THE EDITOR: The essential issue re: the latest Volney-initiated kuchoor is not about all these pretentious concepts of independence of the judiciary; separation of powers; the judiciary being a “bulwark of democracy” etc.
These constructs are the curtains behind which material conflicts involving class, clique and personal interests are being fought. We always couch the pursuit of our interests in noble, ideological terms, which we assume others have bought into. So when businessmen want taxpayers to provide them with protection and subsidies they speak of the “national interest”. When governments want to spy on and victimise citizens they talk about “national security”.
The most sordid personal vendettas are presented as selfless struggles in defence of philosophical principles and the invocation of the names of past philosophers who the invokers have scarcely read or understood and hardly anybody else has heard of (Montesquieu anyone?), is par for the course.
What is clear is that when fault lines within the economic and political system become yawning chasms it means that the centre can no longer hold. The judiciary is central to the vital task of keeping modern capitalist civilisation from imploding.
The judiciary is an integral part of the structure of repression. Like the political system, it was constructed to facilitate the exploitation of labour for the purpose of accumulating capital. In the eyes of working people and the poor, the judicial system is a monstrous, alien power which utilises strange and macabre rituals to cow and intimidate the ignorant, the financially challenged and those who lack “contact”.
It is not necessarily the criminal who ends up in prison; it is not necessarily the innocent who “win their case”. Working people and the poor are quite aware that the surest route to acquittal is to be able to pay the best and most expensive lawyers.
The judiciary has very little to do with justice, but a lot to do with class. As calypsonian Luta said, “The system works for the rich. It doesn’t work for the poor”. Everybody does not stand equal before the law. The law does not protect the citizen from infringement on his rights etc. Those noble sentiments obscure the real function of the judicial system.
Along with the police and the prisons the judiciary carries out the essential function of the state which is to guarantee the dominance of ruling groups by having the capacity to apply severe sanction to those who cross the line.
But as important in maintaining that dominance is the idea of the judiciary as an impartial referee standing above the day to day fray (the class struggle). Any damage to this image forces the state to resort to repression more so than persuasion and exposes clearly to the masses the hypocrisy and deception at the heart of capitalist civilisation.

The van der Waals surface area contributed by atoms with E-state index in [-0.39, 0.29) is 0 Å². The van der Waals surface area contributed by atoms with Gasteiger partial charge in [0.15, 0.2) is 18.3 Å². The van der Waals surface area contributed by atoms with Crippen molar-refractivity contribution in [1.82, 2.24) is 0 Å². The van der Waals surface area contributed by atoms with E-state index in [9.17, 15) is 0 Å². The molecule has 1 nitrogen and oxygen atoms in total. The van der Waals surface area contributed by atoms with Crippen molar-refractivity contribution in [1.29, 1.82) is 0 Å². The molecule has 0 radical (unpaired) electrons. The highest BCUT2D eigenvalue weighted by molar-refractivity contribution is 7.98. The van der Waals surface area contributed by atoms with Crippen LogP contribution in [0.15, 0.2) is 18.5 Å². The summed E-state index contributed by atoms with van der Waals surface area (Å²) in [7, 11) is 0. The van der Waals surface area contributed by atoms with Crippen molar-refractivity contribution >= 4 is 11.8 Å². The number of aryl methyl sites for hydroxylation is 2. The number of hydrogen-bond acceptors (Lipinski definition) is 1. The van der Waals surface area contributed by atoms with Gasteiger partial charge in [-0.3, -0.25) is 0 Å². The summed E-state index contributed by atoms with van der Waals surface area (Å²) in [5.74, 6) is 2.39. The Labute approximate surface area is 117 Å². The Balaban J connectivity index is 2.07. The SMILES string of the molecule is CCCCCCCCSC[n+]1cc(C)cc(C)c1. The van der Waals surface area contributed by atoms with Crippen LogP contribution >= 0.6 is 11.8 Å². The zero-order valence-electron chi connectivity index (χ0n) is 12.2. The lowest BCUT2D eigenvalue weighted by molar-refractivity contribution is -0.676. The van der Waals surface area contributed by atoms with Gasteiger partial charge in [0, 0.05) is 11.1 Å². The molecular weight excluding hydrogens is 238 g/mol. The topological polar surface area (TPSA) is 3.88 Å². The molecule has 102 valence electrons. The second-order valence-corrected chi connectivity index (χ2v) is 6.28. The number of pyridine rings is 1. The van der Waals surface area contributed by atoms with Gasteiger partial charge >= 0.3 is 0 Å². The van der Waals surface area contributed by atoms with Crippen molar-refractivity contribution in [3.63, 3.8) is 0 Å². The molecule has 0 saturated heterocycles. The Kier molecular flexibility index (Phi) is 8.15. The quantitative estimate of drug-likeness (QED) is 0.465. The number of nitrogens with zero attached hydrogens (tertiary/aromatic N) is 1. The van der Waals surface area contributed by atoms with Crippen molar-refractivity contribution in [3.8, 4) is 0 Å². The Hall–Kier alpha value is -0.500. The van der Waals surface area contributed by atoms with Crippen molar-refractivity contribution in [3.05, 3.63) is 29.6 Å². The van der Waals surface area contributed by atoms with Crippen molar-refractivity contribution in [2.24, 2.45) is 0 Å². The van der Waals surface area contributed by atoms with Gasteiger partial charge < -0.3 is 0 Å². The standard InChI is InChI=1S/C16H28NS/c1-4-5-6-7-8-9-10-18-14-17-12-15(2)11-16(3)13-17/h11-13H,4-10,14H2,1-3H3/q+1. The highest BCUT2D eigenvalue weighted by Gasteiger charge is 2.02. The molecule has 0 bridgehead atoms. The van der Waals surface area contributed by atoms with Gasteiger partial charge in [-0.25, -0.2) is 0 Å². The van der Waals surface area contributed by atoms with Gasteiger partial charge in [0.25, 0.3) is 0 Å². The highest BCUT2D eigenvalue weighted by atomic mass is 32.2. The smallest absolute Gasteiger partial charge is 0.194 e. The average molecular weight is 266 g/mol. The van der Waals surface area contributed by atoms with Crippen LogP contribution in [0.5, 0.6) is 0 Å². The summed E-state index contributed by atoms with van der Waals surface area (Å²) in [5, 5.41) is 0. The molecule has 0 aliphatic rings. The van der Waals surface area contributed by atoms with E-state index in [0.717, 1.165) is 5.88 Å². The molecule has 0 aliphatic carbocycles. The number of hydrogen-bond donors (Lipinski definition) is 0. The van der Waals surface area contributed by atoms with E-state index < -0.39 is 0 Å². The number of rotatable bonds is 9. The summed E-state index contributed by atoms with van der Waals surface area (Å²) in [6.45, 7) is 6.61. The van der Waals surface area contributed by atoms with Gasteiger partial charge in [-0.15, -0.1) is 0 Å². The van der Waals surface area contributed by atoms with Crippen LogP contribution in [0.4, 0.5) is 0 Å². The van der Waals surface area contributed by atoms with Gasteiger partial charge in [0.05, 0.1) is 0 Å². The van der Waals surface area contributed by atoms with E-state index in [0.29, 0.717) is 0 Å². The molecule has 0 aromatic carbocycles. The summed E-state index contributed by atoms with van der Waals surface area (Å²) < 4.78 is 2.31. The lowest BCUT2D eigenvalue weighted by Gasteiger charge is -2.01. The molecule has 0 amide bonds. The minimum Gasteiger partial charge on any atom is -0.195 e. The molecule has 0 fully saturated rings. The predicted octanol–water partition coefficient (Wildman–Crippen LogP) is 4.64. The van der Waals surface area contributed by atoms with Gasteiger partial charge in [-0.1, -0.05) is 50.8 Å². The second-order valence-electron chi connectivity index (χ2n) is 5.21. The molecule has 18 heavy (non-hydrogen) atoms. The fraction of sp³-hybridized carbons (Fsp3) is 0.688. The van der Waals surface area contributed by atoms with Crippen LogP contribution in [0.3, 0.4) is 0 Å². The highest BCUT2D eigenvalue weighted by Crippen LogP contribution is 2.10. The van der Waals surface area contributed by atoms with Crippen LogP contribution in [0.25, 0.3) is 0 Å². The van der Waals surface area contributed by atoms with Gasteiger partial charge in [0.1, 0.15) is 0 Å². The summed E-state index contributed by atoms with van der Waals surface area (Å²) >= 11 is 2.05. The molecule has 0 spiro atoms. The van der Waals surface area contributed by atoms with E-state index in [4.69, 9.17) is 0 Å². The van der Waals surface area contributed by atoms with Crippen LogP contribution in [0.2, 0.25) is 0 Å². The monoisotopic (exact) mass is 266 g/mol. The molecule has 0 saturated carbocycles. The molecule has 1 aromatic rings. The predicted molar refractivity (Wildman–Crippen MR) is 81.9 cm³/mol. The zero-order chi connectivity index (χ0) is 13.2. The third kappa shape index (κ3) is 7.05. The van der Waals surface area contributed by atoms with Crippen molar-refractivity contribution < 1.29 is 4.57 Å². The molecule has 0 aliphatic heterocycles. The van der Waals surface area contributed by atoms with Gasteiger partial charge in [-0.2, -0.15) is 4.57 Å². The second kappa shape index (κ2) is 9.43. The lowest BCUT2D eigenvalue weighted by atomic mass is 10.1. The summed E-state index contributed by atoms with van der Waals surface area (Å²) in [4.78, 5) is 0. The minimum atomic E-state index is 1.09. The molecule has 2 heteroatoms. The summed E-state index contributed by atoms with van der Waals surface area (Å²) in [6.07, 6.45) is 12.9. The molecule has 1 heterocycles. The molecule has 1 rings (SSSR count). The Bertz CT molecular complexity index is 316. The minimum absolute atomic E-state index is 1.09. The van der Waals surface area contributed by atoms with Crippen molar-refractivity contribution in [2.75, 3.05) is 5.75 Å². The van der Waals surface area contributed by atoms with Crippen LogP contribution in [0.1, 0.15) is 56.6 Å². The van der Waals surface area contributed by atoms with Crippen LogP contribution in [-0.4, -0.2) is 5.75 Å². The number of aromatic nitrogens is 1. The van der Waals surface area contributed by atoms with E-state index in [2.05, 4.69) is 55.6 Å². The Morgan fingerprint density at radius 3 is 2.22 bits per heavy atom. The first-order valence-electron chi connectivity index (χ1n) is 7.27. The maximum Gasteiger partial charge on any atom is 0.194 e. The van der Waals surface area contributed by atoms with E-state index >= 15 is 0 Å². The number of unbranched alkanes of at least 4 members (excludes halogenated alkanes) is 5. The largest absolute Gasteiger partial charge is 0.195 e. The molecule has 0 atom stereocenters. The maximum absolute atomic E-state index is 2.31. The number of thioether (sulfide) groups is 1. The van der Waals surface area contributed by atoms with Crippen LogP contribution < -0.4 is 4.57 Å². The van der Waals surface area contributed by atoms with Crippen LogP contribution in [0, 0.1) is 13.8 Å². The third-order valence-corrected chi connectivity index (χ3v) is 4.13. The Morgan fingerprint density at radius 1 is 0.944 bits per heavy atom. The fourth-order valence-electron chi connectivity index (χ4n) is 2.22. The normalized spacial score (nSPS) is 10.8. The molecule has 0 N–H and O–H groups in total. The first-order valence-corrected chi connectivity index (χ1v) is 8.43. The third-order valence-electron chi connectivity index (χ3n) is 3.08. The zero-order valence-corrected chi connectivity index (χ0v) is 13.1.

The judiciary has been a battle ground over the last few years precisely because the legitimacy of the political, economic, social and cultural dispensation has come under and continues to come under fundamental scrutiny.
It is nothing if not clear that a new social settlement is in the offing. The only questions are who are going to gain what, who are going to lose what, and under what socio-political conditions this new settlement will be imposed, negotiated or emerge. The very emergence of the People’s Partnership government attests to the search for a new modus vivendi.
People are not fooled by formulations about “the separation of powers”. Our crown colony system never had use for such undergraduate textbook constructs, which actually were not intended to describe British-influenced political systems. After all, a restless, rebellious working class had to be kept in its place and, when necessary, put firmly back in its place.
The blinkers are coming off. The institutions of repression and exploitation are quickly losing their mythical value. The factions competing for the economic and political crumbs of the offshore economy are in a desperate struggle to “reform the constitution” which is just a code-phrase for the imposition/negotiation of a new social settlement to advance their factional interests. Of course, they will appeal to the masses for support for their respective positions.
Struggles within ruling classes for reform and, thus, preservation of the neo-colonial capitalist system have a nasty habit of developing into revolutionary struggles for the abolition of the system itself.
All those who think the upheavals in the judiciary have to do with the “defence of democracy” the “upholding of the rule of law”, “the separation of powers” and other such tiresome, time-worn propaganda phrases are in for a nasty surprise. Keep up the good work, gentlemen: your internecine warfare is, objectively, in the interest of the abolition of our colonial/capitalist arrangements. I won’t mourn the system’s passing. What about you?